Beyond her impressive knowledge of council history, Madnick’s also spent the past couple years as a diligent observer of the Office of Student Life, and knows what’s worked and what hasn’t. She commends the work of outgoing VP Student Life Kristina Pham (with the glaring exception of March’s Winter Triton Fest fiasco, which saw two divisions of Student Life, Concerts and Events and Athletics, planning major events for the same night). But she also recognizes that for most councilmembers, Pham included, there’s a steep learning curve at the beginning of the year that prevents much from getting done — an issue Madnick, if elected, would skirt with ease.
    Her opponents emphasized bringing orgs together; in her interview, Pam Sran of Tritons First suggested having a greater presence at Bear Gardens to increase interaction between different parts of campus, which is important in light of increasing polarization. But Sran, and Students First candidate Donald Zelaya, lack Madnick’s experience.
    And unlike some running this spring, Madnick acknowledges that there isn’t a whole hell of a lot distinguishing the majority of the slates from one another. (Names included: The average Library Walker stroller would likely be hard-pressed to distinguish between such wildly varied monikers as Students First, Tritons First and We Are Tritons). That recognition is especially important in light of the fractions on this year’s council, which Madnick knows all too well.
    We like her ideas for expanding current programming in the Office of Diversity Affairs (Madnick wants to see more broadly inclusive diversity-sponsored dinners to promote more constructive discourse), as well as her proposal to have each of the six college festivals work in conjunction with the A.S. Concerts and Events office, which tends to possess superior knowhow when it comes to event planning.
    Her ideas for reaching out to students — streamlining council’s myriad Web pages, instituting a weekly “Ask A.S.” table on Library Walk and using a live Twitter feed during weekly meetings to keep students in the know — also represent inexpensive, entirely doable changes for an office too often overshadowed by the Sun God Festival. From a student leader as experienced and as capable as Madnick, we’d expect no less.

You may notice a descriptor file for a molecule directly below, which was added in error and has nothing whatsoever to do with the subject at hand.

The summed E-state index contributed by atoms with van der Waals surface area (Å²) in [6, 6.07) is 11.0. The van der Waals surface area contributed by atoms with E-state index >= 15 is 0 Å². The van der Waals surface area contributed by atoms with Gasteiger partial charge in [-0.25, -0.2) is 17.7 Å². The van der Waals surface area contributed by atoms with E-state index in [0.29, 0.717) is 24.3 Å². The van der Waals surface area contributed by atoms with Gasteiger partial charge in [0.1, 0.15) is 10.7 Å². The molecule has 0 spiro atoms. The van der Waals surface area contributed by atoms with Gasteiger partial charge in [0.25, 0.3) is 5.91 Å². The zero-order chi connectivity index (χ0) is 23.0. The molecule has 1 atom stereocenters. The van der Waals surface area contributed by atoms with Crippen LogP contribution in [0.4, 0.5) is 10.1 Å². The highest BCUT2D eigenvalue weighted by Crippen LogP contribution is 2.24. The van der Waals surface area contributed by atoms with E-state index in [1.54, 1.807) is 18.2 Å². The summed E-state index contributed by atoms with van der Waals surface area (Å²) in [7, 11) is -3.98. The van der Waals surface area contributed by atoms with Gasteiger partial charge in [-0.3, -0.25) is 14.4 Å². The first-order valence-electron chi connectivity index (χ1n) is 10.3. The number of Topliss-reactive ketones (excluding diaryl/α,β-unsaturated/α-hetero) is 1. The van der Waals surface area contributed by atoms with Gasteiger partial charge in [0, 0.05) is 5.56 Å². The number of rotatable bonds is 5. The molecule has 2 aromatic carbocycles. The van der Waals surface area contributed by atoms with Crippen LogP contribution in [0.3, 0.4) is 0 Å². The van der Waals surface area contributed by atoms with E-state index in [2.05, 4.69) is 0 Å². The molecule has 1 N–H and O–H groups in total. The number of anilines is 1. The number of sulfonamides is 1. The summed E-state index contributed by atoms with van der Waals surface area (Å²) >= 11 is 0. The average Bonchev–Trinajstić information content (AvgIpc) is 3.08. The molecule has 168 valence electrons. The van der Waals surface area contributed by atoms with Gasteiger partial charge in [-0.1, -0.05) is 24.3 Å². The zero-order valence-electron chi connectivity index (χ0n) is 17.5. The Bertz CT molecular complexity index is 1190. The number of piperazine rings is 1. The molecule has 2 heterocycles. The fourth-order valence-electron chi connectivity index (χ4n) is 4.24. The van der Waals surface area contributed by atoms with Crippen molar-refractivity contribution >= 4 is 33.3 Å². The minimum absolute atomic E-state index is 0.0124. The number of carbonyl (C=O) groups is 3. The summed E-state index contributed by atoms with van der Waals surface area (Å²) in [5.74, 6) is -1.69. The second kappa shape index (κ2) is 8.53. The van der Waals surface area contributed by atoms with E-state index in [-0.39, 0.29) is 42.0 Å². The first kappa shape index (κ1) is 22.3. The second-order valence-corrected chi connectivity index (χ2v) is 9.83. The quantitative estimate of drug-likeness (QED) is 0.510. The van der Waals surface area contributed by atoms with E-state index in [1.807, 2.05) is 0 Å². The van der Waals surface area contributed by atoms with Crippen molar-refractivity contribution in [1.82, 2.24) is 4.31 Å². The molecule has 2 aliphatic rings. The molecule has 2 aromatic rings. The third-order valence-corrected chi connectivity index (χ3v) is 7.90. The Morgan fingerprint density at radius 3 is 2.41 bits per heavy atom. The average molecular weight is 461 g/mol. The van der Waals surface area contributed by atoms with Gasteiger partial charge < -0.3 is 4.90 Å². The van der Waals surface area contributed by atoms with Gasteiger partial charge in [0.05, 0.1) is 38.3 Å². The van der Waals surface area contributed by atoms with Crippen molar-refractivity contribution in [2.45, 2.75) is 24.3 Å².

Stefany Chen/UCSD Guardian


    •Student’s First•

    A current campuswide senator and member of the Students First slate, Flores has already made his mark by spearheading the move to ban harmful steam cleaners. After becoming aware that the cleaners were responsible for widespread injury among cleaning staff, he introduced a resolution to ban them that not only received overwhelming council support, but resulted in an even rarer achievement: the realization of the resolution’s aim, as the Housing, Dining and Hospitality department ended up switching cleaning methods.
    This alone shows that Flores is paying attention and has the stamina to see a project through. Combined with a perfect attendance record in a council fraught with absentees, and his suggestions to create a absence committee to increase accountability, Flores is a standout among a pack of big talkers.
    Flores’s priorities of fighting tuition increases, lobbying the D.R.E.A.M. Act, encouraging student voting and fighting for increased taxpayer support of higher ed are the usual for the office, but his three-plus years of involvement in the External Affairs office and track record of statewide lobbying give him the background and passion to see his ideas through. This foundation sets him apart from Board the Wing’s Samir Naji, whose history is working at the community college level, and We Are Tritons’ Sarah Johnson, who is approximately a year behind on the issues on council’s plate.
    Flores hopes to make the Student Affirmative Action Committee more inclusive by bringing in Greek and athletic representatives instead of just the representatives from diversity-oriented orgs And instead of just sending these reps to meet with other campus councils, he hopes they, as well as the rest of the external department, will lobby local politicians.
    Flores has more than proven his competence; with him in office, the office is sure to be revitalized after a lackluster year with lukewarm action.

    Stefany Chen/UCSD Guardian


    •Tritons First•